Union Foundry and Machine Company

Name: Union Foundry & Machine Company
Location: SE corner of Front and Pine
Year built: 1851
Built by: John and George Fritz, B.F. Stroud, Isaac E. Chandler

Allied industries for fabrication using pig iron grew up rapidly around the furnaces. The first iron-related business to open in Catasauqua after the Crane, was the Union Foundry and Machine Company in 1851.

Before steel technology was developed, improving the strength of iron was achieved by adding more carbon to the pig iron using puddling furnaces, and then reforming the material either through recasting or the use of rolling mills to make plate. Final machining of the pieces was also a critical part of foundry operations.

The Union Foundry and Machine Company in Catasauqua was the first foundry in the Lehigh Valley to cast iron into columns for construction purposes. The 1876 map shows this foundry at the SE corner of Front and Pine, site of the current Lukoil gas station. It was enlarged over the years until it outgrew the neighborhood, then in 1901 relocated to a 7 acre site between the canal and river along the north side of Race St, where it operated until 1905.

The Union Foundry and Machine Shop was established by John Fritz, of Bethlehem Iron Company fame and inventor of the three-high rolling mill, with his brother George Fritz and brother-in-laws B. F. Shroud and Isaac E. Chandler. Fritz who had been woking at various furnaces and mills along the Schuylkill and Susquehanna Riverrs, joined his relatives here to create this foundry and machine shop, which included puddling furnaces and rolling mills, to make materials for building blast furnaces and rolling mills. But Fritz, known for continuous introduction of improvements, was soon disenchanted with the design of the foundry and decided it would not be profitable without more capital investment. Within a year he moved on to become superintendent at the new Cambria Works in Johnston and, in 1854, sold the Union Foundry to David Thomas and William Michel (see picture of letterhead on invoice for items sold to Crane Iron). David Thomas soon became sole owner.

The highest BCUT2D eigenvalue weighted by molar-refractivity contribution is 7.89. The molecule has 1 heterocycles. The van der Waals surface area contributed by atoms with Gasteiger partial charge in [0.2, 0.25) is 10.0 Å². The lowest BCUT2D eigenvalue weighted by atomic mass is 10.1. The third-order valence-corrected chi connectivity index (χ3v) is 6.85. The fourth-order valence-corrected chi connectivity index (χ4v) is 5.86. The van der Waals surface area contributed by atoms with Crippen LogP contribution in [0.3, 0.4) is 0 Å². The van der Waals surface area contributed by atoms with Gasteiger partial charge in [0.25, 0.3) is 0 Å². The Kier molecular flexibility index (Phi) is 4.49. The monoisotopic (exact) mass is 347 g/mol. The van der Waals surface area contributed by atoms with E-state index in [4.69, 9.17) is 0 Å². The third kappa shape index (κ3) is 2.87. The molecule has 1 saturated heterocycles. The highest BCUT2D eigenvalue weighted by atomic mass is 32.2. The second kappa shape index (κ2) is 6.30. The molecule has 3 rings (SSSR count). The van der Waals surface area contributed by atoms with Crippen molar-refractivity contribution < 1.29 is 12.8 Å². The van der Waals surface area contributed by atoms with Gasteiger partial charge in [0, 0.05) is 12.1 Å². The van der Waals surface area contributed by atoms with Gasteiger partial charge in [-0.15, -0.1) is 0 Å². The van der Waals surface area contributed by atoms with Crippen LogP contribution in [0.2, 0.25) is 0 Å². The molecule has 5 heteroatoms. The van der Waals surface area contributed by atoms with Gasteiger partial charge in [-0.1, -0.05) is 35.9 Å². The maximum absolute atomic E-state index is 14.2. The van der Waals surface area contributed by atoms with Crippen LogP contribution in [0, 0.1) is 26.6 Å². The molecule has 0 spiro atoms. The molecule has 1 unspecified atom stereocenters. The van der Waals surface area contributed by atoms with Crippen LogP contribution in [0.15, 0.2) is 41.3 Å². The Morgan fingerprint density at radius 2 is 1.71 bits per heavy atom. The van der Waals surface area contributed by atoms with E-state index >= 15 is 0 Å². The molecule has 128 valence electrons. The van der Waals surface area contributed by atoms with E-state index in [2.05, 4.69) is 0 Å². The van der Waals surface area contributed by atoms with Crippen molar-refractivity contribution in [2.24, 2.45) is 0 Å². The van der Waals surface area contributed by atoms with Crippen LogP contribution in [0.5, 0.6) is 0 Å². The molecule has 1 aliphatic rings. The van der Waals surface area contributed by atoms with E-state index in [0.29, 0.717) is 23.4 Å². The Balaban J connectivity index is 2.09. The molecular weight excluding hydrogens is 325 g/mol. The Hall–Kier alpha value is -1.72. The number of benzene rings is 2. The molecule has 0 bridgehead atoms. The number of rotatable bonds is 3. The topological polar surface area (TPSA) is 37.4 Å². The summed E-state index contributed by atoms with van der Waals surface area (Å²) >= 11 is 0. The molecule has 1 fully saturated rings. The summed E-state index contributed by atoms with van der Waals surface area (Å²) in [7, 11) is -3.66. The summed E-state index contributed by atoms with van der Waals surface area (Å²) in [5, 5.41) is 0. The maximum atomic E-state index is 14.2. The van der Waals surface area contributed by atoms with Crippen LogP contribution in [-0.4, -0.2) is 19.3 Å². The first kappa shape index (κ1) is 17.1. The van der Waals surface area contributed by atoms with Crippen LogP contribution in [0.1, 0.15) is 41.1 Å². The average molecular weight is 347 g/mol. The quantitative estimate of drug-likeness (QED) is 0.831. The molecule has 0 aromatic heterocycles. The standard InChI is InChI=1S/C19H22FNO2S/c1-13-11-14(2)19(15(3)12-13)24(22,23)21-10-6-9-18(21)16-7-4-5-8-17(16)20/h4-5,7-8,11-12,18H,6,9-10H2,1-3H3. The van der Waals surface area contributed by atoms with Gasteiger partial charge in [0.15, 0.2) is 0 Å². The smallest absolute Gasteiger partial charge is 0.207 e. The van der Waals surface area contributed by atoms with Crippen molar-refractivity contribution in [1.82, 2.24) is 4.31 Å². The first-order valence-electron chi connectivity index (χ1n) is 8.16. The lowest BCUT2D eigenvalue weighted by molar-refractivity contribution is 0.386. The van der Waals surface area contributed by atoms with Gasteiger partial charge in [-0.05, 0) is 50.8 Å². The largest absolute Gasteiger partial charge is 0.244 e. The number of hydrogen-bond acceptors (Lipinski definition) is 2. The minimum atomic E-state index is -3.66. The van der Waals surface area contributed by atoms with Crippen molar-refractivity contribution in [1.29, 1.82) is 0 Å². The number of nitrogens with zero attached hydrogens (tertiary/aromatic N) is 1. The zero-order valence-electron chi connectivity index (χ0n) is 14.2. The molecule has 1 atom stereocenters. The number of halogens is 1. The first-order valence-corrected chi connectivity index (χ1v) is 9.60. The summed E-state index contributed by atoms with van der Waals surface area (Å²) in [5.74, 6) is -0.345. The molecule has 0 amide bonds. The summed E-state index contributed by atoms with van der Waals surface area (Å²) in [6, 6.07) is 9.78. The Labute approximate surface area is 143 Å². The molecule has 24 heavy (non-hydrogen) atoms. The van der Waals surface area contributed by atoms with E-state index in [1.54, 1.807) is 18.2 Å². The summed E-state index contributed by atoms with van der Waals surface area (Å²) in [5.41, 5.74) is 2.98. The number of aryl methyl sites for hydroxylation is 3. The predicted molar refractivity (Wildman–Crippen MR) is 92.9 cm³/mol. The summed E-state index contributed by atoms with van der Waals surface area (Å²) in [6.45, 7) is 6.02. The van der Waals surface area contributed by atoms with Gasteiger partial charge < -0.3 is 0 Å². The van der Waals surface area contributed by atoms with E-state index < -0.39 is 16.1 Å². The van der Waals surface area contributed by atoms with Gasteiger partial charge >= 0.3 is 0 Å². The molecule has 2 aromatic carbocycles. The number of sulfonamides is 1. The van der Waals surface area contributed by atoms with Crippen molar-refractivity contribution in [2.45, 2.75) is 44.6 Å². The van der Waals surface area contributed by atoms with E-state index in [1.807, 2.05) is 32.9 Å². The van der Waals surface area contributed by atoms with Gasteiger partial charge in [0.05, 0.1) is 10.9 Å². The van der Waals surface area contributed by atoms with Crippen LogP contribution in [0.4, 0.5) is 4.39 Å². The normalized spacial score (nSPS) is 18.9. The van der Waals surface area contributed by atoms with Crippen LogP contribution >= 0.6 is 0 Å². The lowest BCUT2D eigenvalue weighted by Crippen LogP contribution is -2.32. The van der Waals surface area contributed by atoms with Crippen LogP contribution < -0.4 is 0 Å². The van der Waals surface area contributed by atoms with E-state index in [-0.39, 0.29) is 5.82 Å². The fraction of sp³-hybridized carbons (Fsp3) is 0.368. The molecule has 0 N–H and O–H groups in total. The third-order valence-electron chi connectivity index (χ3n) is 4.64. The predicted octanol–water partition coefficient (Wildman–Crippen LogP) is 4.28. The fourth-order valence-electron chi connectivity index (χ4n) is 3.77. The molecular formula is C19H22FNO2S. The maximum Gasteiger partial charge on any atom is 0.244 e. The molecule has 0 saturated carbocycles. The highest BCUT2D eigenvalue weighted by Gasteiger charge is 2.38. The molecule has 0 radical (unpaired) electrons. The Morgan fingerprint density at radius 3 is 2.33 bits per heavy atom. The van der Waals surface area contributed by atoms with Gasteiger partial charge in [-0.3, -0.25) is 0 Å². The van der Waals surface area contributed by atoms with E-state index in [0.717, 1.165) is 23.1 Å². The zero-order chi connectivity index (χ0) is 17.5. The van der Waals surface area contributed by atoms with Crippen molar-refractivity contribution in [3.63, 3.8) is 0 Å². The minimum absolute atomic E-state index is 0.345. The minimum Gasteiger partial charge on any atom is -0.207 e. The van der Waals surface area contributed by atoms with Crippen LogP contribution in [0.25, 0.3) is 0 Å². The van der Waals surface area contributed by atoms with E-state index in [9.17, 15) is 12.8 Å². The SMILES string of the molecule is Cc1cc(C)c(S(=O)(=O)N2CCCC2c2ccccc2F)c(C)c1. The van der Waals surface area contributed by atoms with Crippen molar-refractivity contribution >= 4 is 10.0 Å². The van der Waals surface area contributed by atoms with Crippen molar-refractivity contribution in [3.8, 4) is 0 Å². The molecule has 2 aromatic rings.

Thomas invited many of his friends from Wales to come to Catasauqua. One life-long friend was Oliver Williams who, two years earlier, Thomas hired to manage the Catasauqua Manufacturing Co. (CMCo). In 1869, Thomas sold the Union Foundry business to Oliver Williams, David Williams (his brother), and William P. Hopkins who enlarged the business. Cast iron columns and bases on whch they were mounted were produced in substantial quantities for use in thh construction of buildings and other structures. A spur railroad track crossed Front Street onto the premises bringing in pig iron and other raw materials and out-loading of product shipments. Williams also built a horseshoe factory on the site: shown in the 1885 Sanborn map and listed in the 1885 directory as Bryden Forged Horse Shoe Works, Pine ab Front, having acquired the Bryden patent . He later moved this operation across Front St above Chapel, creating the Bryden Horseshoe Company. The Bryden bought raw material from the foundry and CMC. An 1887 directory of the borough also showed Star Rivet Company operating on this site – maker of boiler and tank rivets. The foundry and CMCo continued to produce structural iron components, while many other new iron works in the state focused on rail and steel making.

Oliver Williams and his nephew J. Arthur Williams incorporated the foundry after the death of David Williams.  It is suspected that David Williams committed suicide over concerns about the plant, which like many iron businesses of the time went through large swings of booms and busts.  John Williams took over as general manger and with another large surge in the economy and orders, moved the firm onto a 7 acre site along Race St. between the canal and river. Oliver Williams died in 1904.  At that time, the works had taken on debt with its expansion, was sued by a debtor, and ended up in receivership.  A private sale agreement among the debtors failed, and at a public sale, it was purchased by Leonard Peckitt (1904-1905).

A new operation started there in 1907, the Catasauqua Casting Company. The plant was placed under the management of Frederick Conlin and it manufactured all kinds of castings. Richard O. Kohler, son-in-law of Oliver Williams, was prominently identified with the undertaking as the chief executive officer. The company continued in operation until 1912, when it suspended all operations.
The Catasauqua Scrap Yard occupies part of the site along Race.

In 1909, the Majestic Theater was built at the early site of the foundry at Front & Pine.  The Edgar Building and Moose buildings also were built on this site.

Oliver Williams built the Tudor-style home at the NW corner of Second and Pine, catty-corner to his friend David Thomas.  Williams became a close friend of John Fritz and helped plan the party held at the Bethlehem Opera House honoring Fritz upon his 80th birthday.